El Salvador origin trip recap with Kiersten Rex

We sat down with our head roaster, Kiersten Rex, to talk about her recent origin trip to El Salvador.

Who are you and what is your role at Messenger?
K: My name is Kiersten Rex and I am the head roaster as well as co-founder of Messenger Coffee.

Was this visit to Finca La Calera, El Salvador your first origin trip? 
K: I have been in coffee growing parts of the world before and have been near coffee production, but never close enough to get my hands on it. So yeah, this was my first coffee-focused origin trip. With a solid production team, I’m finally able to leave for a week!

After getting your hands on the process a bit more, what did you learn, what stuck with you? Eye-opening moments?
K: Every part of it was eye-opening. I have always been able to explain coffee processing from books I’ve read and other educational materials, but it all came to life after seeing it in person. The sorting of the coffee, the removing of parchment, and the time it takes to do all of those parts were things that are hard to wrap your mind around. Also, being able to see the color variation of the different honey processes before milling was amazing.
 

How have these coffees changed from the first year you roasted them until today?
K: The coffees have changed in crazy ways over the years. I am initially afraid of messing them up when they come in because they roast differently than any of our other coffees. I have to approach them differently each year. The first year of roasting the natural Colomba (Capital Del Mundo) I was blown away by the strawberry jam note I was getting out of it. The next year that was so much more subdued, as far as fruit notes go, but was very sweet and caramel-like. Some of the coffees that didn’t cup high enough to be released in our line-up the first year have turned out to be really phenomenal. I've learned that I can't have too many expectations for what’s coming in. There are so many factors.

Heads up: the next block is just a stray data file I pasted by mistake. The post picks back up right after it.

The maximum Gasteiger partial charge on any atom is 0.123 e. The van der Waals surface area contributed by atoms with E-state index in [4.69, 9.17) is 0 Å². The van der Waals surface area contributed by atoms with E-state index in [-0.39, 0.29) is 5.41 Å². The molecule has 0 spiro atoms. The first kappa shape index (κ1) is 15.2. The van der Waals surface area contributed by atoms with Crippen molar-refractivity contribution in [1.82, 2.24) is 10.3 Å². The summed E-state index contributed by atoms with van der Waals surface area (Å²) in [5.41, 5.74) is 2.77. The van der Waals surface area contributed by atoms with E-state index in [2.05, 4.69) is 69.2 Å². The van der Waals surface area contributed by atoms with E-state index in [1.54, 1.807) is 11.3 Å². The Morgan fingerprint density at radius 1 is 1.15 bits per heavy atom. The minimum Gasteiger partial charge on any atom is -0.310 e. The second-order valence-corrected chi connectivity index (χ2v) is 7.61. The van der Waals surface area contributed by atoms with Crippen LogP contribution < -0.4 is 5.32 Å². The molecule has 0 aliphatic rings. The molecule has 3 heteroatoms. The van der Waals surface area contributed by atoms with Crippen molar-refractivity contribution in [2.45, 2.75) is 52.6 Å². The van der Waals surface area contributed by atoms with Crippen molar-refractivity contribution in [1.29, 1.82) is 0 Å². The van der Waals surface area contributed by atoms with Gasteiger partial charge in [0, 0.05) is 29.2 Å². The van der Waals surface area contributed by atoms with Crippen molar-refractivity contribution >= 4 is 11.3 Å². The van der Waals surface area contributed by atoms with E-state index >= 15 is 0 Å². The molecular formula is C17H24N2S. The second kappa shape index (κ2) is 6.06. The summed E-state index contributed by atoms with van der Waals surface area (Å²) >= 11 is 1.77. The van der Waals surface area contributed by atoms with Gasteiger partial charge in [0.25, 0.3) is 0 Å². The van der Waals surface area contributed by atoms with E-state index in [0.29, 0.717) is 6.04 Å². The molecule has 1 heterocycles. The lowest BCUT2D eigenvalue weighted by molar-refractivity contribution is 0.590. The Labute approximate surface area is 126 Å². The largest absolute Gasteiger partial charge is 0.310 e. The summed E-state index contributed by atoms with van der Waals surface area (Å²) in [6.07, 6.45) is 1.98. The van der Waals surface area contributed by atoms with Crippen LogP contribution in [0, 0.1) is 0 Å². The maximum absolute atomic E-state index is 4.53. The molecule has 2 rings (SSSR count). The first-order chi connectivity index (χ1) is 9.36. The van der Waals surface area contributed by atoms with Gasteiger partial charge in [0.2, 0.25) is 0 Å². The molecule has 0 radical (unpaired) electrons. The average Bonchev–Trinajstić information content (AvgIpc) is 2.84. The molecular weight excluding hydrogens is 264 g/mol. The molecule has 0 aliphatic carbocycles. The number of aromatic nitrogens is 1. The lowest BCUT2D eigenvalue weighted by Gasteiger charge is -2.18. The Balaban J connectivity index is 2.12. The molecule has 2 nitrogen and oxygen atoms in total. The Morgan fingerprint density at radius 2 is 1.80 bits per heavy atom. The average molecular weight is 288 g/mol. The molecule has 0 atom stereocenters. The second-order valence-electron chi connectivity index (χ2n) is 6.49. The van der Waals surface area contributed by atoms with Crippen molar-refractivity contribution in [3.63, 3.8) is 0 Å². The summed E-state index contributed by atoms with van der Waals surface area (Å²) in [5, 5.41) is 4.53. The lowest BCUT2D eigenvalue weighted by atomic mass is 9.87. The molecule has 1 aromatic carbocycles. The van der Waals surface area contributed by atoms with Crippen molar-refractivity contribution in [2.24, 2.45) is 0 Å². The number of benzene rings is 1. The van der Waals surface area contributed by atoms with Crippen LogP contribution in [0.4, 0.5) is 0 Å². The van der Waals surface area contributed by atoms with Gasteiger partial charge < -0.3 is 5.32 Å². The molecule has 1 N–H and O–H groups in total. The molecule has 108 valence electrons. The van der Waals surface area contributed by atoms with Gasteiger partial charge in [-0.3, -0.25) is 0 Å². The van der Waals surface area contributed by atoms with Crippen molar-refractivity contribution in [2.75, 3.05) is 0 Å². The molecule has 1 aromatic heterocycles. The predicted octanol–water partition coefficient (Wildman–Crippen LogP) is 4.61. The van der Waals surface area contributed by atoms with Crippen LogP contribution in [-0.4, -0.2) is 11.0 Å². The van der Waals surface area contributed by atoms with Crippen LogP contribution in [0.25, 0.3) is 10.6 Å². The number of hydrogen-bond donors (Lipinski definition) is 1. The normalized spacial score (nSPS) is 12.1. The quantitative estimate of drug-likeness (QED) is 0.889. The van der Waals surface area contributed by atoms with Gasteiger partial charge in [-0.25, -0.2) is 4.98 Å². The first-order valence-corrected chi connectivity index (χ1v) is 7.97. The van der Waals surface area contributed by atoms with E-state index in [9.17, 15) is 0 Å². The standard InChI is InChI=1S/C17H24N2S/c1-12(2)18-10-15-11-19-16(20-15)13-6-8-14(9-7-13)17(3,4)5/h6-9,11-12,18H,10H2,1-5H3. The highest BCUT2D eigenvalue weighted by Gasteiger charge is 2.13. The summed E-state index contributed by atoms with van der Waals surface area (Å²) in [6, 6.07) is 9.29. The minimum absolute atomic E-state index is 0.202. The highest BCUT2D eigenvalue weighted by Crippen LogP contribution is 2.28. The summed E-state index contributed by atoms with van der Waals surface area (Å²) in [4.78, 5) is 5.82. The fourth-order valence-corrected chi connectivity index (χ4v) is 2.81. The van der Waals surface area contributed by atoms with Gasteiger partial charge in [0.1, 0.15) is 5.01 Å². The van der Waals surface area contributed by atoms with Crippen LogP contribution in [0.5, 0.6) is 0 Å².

Outside of coffee, what was a standout moment in El Salvador?
K: Outside of coffee experiences, the stand out moment in El Salvador was having pupusas with the pickers and farm staff. Samuel, co-owner of Finca La Calera, organized a pupusa lunch by his dry mill with everyone. I think I almost equally enjoyed sharing stories and laughing during the car rides from farm to farm. I got to meet some really great coffee professionals. 


What other coffee companies did you travel with?
K: Extracto and Tanager from Portland, OR and Airship from Bentonville, AR.
 
How will visiting origin affect the way you approach coffee in the future?
K: Visiting the farm reminded me why I started loving coffee to begin with. There is so much work that goes into every part of coffee. We should be the vessel to show that off by maintaining quality and telling the story of the farm. It doesn’t start at the roaster. It starts with the quality practices on the farm. After talking to coffee producers, the majority of them want to do new, innovative projects with the coffee. They want to expand their coffee offerings in different ways too. This gave me more freedom to explore how I approach my roast profiles and my job in general.